MSF calls for Tigray murders investigation and safety for humanitarian workers

Following the brutal murder of three of our staff in Tigray, Ethiopia on 24 June, Médecins Sans Frontières (MSF) calls for an immediate investigation into the killings and demands that aid workers be allowed to do their jobs in safety. 

In response to the killings, we announce the suspension of our activities in Abi Adi, Adigrat and Axum, in central and eastern Tigray. Our teams in other areas of Tigray will continue cautiously to provide assistance to people in urgent need.  

"At this terrible time, we have made the extremely painful but necessary decision to suspend our activities in several areas of Tigray."
Teresa Sancristoval, MSF Operations Director

“Almost two weeks since the murders of our colleagues, no one has claimed responsibility and the circumstances around their deaths remain unclear,” says Teresa Sancristoval, MSF operations director. 

“This is why we are requesting an immediate investigation by relevant parties to establish the facts of the incident that resulted in their deaths, and to provide us with a detailed account of what happened and who was responsible,” says Sancristoval.

“At this terrible time, we have made the extremely painful but necessary decision to suspend our activities in several areas of Tigray.”

The three MSF team members who were killed were wearing clothing that identified them as MSF aid workers and travelling in a clearly marked MSF vehicle. They had been working in the area since February 2021, where they were engaged exclusively in medical and humanitarian activities, in alignment with international humanitarian law and in dialogue and agreement with all parties. 

“The murder of our colleagues – María, Tedros and Yohannes – is a tragic example of the complete disregard for human life that our teams have witnessed in this conflict,” says Sancristoval. “The levels of violence against civilians and the atrocities committed in Tigray are utterly shocking.”

Since the conflict in Tigray began in November 2020, medical staff and aid workers have been directly targeted, while health facilities and ambulances have been looted, destroyed or exploited for military purposes.

MSF staff have been threatened and beaten, and have witnessed armed incursions into health facilities supported by our teams. Aid organisations, including MSF, have been repeatedly undermined by public statements casting unwarranted suspicion on their activities, thereby jeopardising the safety of their teams on the ground.
If MSF and other aid organisations are to continue working in Tigray and the rest of Ethiopia, all parties to the conflict must provide assurances that this work can be carried out in safety, says Sancristoval.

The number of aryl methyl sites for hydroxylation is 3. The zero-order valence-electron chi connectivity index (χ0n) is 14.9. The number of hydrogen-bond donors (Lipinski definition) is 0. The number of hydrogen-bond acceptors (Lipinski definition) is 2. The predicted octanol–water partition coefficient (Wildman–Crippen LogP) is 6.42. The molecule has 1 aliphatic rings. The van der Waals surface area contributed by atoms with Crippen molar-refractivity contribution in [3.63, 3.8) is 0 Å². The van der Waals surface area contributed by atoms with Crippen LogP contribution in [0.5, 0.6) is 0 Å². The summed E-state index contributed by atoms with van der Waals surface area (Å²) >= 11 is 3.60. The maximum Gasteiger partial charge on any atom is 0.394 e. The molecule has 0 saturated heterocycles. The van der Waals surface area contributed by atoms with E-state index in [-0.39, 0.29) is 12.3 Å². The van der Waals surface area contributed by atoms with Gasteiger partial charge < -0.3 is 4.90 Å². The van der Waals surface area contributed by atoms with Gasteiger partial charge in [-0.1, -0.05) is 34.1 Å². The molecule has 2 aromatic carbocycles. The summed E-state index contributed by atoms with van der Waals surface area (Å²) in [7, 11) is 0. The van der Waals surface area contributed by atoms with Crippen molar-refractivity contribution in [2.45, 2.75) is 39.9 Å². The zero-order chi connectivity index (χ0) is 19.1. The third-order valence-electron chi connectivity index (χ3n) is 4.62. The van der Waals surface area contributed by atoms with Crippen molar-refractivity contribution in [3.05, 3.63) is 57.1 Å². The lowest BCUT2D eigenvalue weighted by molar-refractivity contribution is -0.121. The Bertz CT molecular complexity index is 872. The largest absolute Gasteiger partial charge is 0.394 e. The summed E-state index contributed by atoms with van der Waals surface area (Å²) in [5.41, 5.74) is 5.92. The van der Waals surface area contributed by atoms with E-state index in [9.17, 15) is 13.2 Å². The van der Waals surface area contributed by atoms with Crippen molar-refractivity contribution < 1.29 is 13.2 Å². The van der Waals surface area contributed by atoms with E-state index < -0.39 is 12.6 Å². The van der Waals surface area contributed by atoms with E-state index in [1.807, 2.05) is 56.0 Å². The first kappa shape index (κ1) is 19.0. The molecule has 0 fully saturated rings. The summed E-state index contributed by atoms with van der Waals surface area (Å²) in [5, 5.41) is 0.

“Parties to the conflict must take responsibility for ensuring that an incident like the murder of our colleagues never happens again,” says Sancristoval. 

“It is vital that aid workers and medical staff can safely carry out their activities in an environment of trust and facilitation. Humanitarian organisations must be allowed to provide assistance, independently and impartially, according to people’s needs,” she says.

"The levels of violence against civilians and the atrocities committed in Tigray are utterly shocking."
Teresa Sancristoval, MSF Operations Director

The suspension of MSF activities in Abi Adi, Adigrat and Axum will have major medical and humanitarian repercussions for the people of central Tigray. 

Over the past six months, our teams in these three areas have provided emergency medical treatment to 9,440 people; performed 763 lifesaving surgeries; admitted more than 3,000 people for inpatient care; helped more than 3,300 women give birth; performed 365 emergency caesareans; provided medical care for 335 survivors of sexual violence; and provided mental health support to 1,444 people. 

Before suspending our activities, MSF teams donated medical supplies to the Regional Health Bureau and to hospitals, which remain overwhelmed by the high number of patients needing care. 

“The decision to suspend our activities will leave a gap in lifesaving assistance,” says Sancristoval. “We know that countless patients will go unattended and some of them will die; we know that the burden on what little remains of the health system will be crushing.” 

“Our teams must be allowed to provide humanitarian assistance in response to the needs of crisis-affected communities in safety,” she says.

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